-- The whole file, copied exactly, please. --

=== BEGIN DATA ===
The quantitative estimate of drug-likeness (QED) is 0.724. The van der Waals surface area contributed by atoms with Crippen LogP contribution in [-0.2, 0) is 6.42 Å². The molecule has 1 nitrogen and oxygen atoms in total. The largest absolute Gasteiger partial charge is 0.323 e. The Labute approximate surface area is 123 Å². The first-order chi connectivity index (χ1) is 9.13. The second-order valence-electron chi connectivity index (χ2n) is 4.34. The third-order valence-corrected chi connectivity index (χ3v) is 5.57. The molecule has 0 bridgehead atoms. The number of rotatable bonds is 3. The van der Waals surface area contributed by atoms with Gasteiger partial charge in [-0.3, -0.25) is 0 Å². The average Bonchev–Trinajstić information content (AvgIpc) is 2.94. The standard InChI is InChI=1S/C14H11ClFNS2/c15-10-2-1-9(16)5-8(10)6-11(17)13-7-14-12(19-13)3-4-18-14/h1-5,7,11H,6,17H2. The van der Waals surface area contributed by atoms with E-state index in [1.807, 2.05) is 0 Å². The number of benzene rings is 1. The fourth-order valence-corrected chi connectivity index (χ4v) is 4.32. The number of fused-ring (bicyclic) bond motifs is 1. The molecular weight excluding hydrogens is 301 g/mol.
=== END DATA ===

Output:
The quantitative estimate of drug-likeness (QED) is 0.724. The van der Waals surface area contributed by atoms with Crippen LogP contribution in [-0.2, 0) is 6.42 Å². The molecule has 1 nitrogen and oxygen atoms in total. The largest absolute Gasteiger partial charge is 0.323 e. The Labute approximate surface area is 123 Å². The first-order chi connectivity index (χ1) is 9.13. The second-order valence-electron chi connectivity index (χ2n) is 4.34. The third-order valence-corrected chi connectivity index (χ3v) is 5.57. The molecule has 0 bridgehead atoms. The number of rotatable bonds is 3. The van der Waals surface area contributed by atoms with Gasteiger partial charge in [-0.3, -0.25) is 0 Å². The average Bonchev–Trinajstić information content (AvgIpc) is 2.94. The standard InChI is InChI=1S/C14H11ClFNS2/c15-10-2-1-9(16)5-8(10)6-11(17)13-7-14-12(19-13)3-4-18-14/h1-5,7,11H,6,17H2. The van der Waals surface area contributed by atoms with E-state index in [1.807, 2.05) is 0 Å². The number of benzene rings is 1. The fourth-order valence-corrected chi connectivity index (χ4v) is 4.32. The number of fused-ring (bicyclic) bond motifs is 1. The molecular weight excluding hydrogens is 301 g/mol.